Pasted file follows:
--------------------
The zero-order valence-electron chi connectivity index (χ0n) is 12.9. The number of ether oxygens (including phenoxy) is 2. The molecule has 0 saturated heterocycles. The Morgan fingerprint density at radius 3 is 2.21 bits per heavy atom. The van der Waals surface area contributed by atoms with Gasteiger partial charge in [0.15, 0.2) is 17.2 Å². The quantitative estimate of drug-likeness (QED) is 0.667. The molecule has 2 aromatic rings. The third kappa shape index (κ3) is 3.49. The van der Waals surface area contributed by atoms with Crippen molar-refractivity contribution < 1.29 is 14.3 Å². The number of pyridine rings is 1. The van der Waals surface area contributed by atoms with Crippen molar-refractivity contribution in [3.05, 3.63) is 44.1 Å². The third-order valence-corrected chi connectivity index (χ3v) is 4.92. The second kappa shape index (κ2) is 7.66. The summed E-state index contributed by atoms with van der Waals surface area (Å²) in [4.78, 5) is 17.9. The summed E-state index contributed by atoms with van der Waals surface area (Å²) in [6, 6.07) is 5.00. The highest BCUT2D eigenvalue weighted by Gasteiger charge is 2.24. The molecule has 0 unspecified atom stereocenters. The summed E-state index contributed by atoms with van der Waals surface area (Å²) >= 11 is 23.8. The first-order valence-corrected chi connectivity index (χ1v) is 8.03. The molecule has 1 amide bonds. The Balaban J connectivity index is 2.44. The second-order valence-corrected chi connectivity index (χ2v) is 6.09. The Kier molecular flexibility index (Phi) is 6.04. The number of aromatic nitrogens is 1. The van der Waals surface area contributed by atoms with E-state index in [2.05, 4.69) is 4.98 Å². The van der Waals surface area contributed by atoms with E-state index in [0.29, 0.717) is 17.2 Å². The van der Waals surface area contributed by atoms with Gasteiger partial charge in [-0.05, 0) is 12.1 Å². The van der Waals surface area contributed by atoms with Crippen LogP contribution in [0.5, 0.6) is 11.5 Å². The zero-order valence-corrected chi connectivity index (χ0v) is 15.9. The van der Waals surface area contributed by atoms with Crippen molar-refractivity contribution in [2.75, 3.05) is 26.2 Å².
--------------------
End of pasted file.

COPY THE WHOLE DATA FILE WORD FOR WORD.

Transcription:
The zero-order valence-electron chi connectivity index (χ0n) is 12.9. The number of ether oxygens (including phenoxy) is 2. The molecule has 0 saturated heterocycles. The Morgan fingerprint density at radius 3 is 2.21 bits per heavy atom. The van der Waals surface area contributed by atoms with Gasteiger partial charge in [0.15, 0.2) is 17.2 Å². The quantitative estimate of drug-likeness (QED) is 0.667. The molecule has 2 aromatic rings. The third kappa shape index (κ3) is 3.49. The van der Waals surface area contributed by atoms with Crippen molar-refractivity contribution < 1.29 is 14.3 Å². The number of pyridine rings is 1. The van der Waals surface area contributed by atoms with Crippen molar-refractivity contribution in [3.05, 3.63) is 44.1 Å². The third-order valence-corrected chi connectivity index (χ3v) is 4.92. The second kappa shape index (κ2) is 7.66. The summed E-state index contributed by atoms with van der Waals surface area (Å²) in [4.78, 5) is 17.9. The summed E-state index contributed by atoms with van der Waals surface area (Å²) in [6, 6.07) is 5.00. The highest BCUT2D eigenvalue weighted by Gasteiger charge is 2.24. The molecule has 0 unspecified atom stereocenters. The summed E-state index contributed by atoms with van der Waals surface area (Å²) >= 11 is 23.8. The first-order valence-corrected chi connectivity index (χ1v) is 8.03. The molecule has 1 amide bonds. The Balaban J connectivity index is 2.44. The second-order valence-corrected chi connectivity index (χ2v) is 6.09. The Kier molecular flexibility index (Phi) is 6.04. The number of aromatic nitrogens is 1. The van der Waals surface area contributed by atoms with E-state index in [2.05, 4.69) is 4.98 Å². The van der Waals surface area contributed by atoms with E-state index in [0.29, 0.717) is 17.2 Å². The van der Waals surface area contributed by atoms with Gasteiger partial charge in [-0.05, 0) is 12.1 Å². The van der Waals surface area contributed by atoms with Crippen LogP contribution in [0.5, 0.6) is 11.5 Å². The zero-order valence-corrected chi connectivity index (χ0v) is 15.9. The van der Waals surface area contributed by atoms with Crippen molar-refractivity contribution in [2.75, 3.05) is 26.2 Å².